Republicans and Democrats alike are vying to lead America’s future this year as President Barack Obama concludes his second term in the White House. But a couple of new selfies with congressional interns suggest one party at least looks more like the America it’s hoping to lead.
Here’s a selfie taken by House Speaker Paul Ryan (R-WI) that he posted on Instagram last Saturday with Capitol Hill interns:
Here’s a selfie taken by Audra Jackson, an intern for Rep. E.B. Johnson (D-TX), that was released Tuesday, of interns for the House Democrats:
The differences are stark — and I’m not just talking about the fact that one party representative was more willing to trust the interns with selfie duties.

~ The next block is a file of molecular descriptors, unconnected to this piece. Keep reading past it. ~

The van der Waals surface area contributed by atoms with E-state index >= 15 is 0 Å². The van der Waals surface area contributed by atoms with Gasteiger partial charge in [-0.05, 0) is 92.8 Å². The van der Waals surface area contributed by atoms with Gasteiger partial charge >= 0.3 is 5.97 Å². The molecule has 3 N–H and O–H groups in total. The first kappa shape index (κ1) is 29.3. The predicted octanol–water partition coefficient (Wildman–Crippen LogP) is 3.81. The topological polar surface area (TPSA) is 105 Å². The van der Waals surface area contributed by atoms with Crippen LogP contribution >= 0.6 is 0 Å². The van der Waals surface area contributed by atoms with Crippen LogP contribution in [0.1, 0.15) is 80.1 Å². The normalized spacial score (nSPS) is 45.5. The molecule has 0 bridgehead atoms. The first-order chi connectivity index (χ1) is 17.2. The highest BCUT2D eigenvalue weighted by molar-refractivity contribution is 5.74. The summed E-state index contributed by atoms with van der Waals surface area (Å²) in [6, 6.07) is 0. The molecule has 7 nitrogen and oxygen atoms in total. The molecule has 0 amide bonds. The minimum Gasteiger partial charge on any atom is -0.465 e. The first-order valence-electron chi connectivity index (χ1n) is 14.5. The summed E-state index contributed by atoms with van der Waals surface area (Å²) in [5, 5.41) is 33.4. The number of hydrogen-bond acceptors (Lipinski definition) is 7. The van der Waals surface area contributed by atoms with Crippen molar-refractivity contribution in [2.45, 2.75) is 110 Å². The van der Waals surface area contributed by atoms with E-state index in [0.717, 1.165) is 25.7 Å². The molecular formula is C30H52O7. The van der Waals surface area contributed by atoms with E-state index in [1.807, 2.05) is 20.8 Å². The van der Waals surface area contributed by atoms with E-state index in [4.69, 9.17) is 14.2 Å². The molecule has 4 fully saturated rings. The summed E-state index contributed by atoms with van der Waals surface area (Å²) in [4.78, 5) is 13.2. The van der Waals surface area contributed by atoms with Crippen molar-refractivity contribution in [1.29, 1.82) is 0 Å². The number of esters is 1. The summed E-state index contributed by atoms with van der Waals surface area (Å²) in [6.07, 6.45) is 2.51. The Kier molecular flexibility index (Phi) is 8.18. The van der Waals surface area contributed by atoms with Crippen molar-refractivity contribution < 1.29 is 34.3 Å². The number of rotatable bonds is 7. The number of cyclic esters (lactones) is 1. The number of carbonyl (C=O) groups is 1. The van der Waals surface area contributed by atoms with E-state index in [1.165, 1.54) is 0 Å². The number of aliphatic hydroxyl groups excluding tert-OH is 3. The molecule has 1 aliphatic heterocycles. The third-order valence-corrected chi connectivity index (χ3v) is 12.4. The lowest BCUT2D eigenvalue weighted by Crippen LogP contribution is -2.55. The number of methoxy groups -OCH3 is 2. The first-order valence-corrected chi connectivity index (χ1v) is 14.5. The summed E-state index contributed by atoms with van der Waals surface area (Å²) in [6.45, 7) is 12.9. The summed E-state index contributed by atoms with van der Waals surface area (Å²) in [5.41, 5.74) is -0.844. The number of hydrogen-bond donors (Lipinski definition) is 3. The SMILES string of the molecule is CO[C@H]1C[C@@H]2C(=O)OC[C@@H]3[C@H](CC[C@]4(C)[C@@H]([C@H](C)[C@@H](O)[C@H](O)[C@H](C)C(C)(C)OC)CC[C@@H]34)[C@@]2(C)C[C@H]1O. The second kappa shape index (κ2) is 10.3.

According to the Pew Research Center, the 2016 electorate is expected to be the most racially and ethnically diverse body of voters in US history, with people of color comprising 31 percent of eligible voters in November.
There are a few reasons for this shift. While the proportion of black and Asian voters has stayed relatively the same since 2000 (12 percent and 2 to 4 percent, respectively), the proportion of Latino voters has grown from 7 percent to 12 percent, most of whom are also millennials (44 percent).
In comparison, the number of white voters has remained relatively stagnant. Between 2012 and 2016, new white voters only increased by 2 percent. Meanwhile, white voters were overrepresented among voters who died during that same time period (76 percent).
America is changing. And while Donald Trump and the Republicans promise to "make America great again," the America they stand for, at least as portrayed in Ryan's photo, simply no longer exists.